What sometimes baffles me is how little people seem to care about anything. No matter where you look, they are only half-assing it. Phoning it in is absolutely an art form in public administration, industry, education, and everywhere else. When was the last time you had a craftsman come who did not cut some corners? If you work in a reasonably competitive industry, then people can’t slack off too much, even though there is plenty of that going on still. Yet, the most staggering experiences of people not bothering at all I have come across were in tertiary education. Let me tell you about a few such examples that absolutely blew my mind.
First, I once took a course of lectures on English Poetry at university. The professor handed out a reading list and, in order to simulate some scholarly activity, he had asked us to look up a good part of the poems we were to discuss in books in the library. We had to use authoritative editions, so going online and printing off whatever you found did not cut it. So far so good. However, it turned out that I was the only student who subsequently discovered that a particular book was not available in our local library. The professor was unaware of this as he had his own private library, so he simply assumed another copy of the book was also available at university. That was not the case. To add insult to injury, that guy had given more or less the same lectures for years and never had any student pointed out to him that one of the mentioned primary sources, which students were required to consult, was unavailable. No, we did not have Library Genesis back then, and Google Books was only in its infancy.
Second, if you take a humanities class, you get to write term papers. You are supposed to reflect critically on whatever bullshit you have to write about, and you get helpful feedback from a master scholar (or the usual fraud in those disciplines). A good friend of mine took classes in German Literature (and later on even got a PhD in that field). In one of his advanced classes, he got a term paper back with a ‘B’ grade. There were no notes by the grader in the paper, nothing, so he approached the professor, and probed why he didn’t get an ‘A’. What then emerged was what that lazy sack of shit who gets paid very handsomely by the German taxpayer did not even bother to read his term paper, nor any of the others, and simply awarded everyone a ‘B’, which was seen as a respectable grade back then. Today, he probably only hands out ‘A’s. Instead of grading fifty or sixty term papers, he just gave everyone a ‘B’. My friend later found out that everybody in that class he had contacted had likewise gotten a ‘B’, and none of them got suspicious.
You may think that this is the kind of nonsense that only happens in the humanities, but I encountered the same in a STEM course. I did a project-based course in which I sunk a lot of hours into my work, and got a measly ‘B’ in the end. As I was unhappy with that, I approached the professor, together with a “student advocate” as an unbiased mediator, as that was the prescribed procedure. The professor’s first line of defense was that I got a ‘B’ because I did not do any of the optional parts — most students didn’t do them, but I had done all of them. He just threw this out without looking and my submission. Upon facing some resistance, he finally opened my files and looked through them. The look on his face was one of embarrassment. It took him less than a minute to apologize and stammer that he made a mistake. The official explanation I later got was that there must have been an error when filling out grade sheets as my work was clearly worthy of an ‘A’. However, my impression was that he had never looked at my submission, or anybody else’s, for that matter. Nobody else had complained because in a technical degree program, more or less every student is just happy to pass.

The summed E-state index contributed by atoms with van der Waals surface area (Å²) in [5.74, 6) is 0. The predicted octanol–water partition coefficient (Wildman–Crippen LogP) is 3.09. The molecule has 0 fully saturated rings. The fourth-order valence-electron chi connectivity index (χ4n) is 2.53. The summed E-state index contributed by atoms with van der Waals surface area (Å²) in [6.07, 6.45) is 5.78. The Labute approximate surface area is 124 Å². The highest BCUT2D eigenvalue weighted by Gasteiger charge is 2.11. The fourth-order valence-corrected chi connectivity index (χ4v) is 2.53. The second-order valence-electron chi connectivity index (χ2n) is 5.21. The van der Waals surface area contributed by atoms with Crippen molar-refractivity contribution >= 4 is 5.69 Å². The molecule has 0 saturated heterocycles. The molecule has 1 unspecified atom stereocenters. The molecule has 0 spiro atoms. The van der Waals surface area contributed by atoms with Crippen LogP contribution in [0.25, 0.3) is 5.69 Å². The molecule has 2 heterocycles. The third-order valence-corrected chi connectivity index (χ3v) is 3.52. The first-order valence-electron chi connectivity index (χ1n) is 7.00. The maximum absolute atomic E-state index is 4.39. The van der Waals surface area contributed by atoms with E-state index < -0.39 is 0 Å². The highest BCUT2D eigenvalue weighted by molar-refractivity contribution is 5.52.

Third, I once worked through a standard technical textbook in a particular niche. The book itself has had only one edition yet, but many printings. It was perhaps not the most popular book of its kind, but certainly a highly regarded and, relatively speaking, pretty successful one. I went through it from cover to cover, doing all the exercises and ignoring not a single footnote. I found a few typos as well as ambiguous formulations. I thought it can’t hurt, so I emailed the professor with my findings, of course obsequiously writing that probably the following issues have been raised by others before and that I apologize if I waste his time. The guy emailed me back and thanked me. As it turned out, despite this book having been published by an elite academic publishing house (yes, one of those two), having gone through multiple printings, and easily thousands of students being told that they have to buy it, some rather obvious mistakes slipped past everyone. A more benevolent interpretation is that everyone noticed those mistakes, yet nobody bothered to inform the author or publisher.
When I was a kid, I had the misguided belief that the world of adults was a different place and that people actually cared about their work, unlike the roughly 75% of morons and slackers I encountered in school. Little did I know back then that people don’t really mature much in life. A 14 year-old unreliable schoolboy will turn into Joe in cubicle #4531 who takes three-hour lunch breaks, takes five hours for a task that can easily be done in 30 minutes, and can’t effectively prioritize his work. Sometimes, he forgets about something or does not care, and just doesn’t do it. You may think that a high-schooler with 2,500 hours played in a game like League of Legends is a loser, but that’s only because you haven’t met his father who clocked 4,000 hours in Microsoft Solitaire at work.
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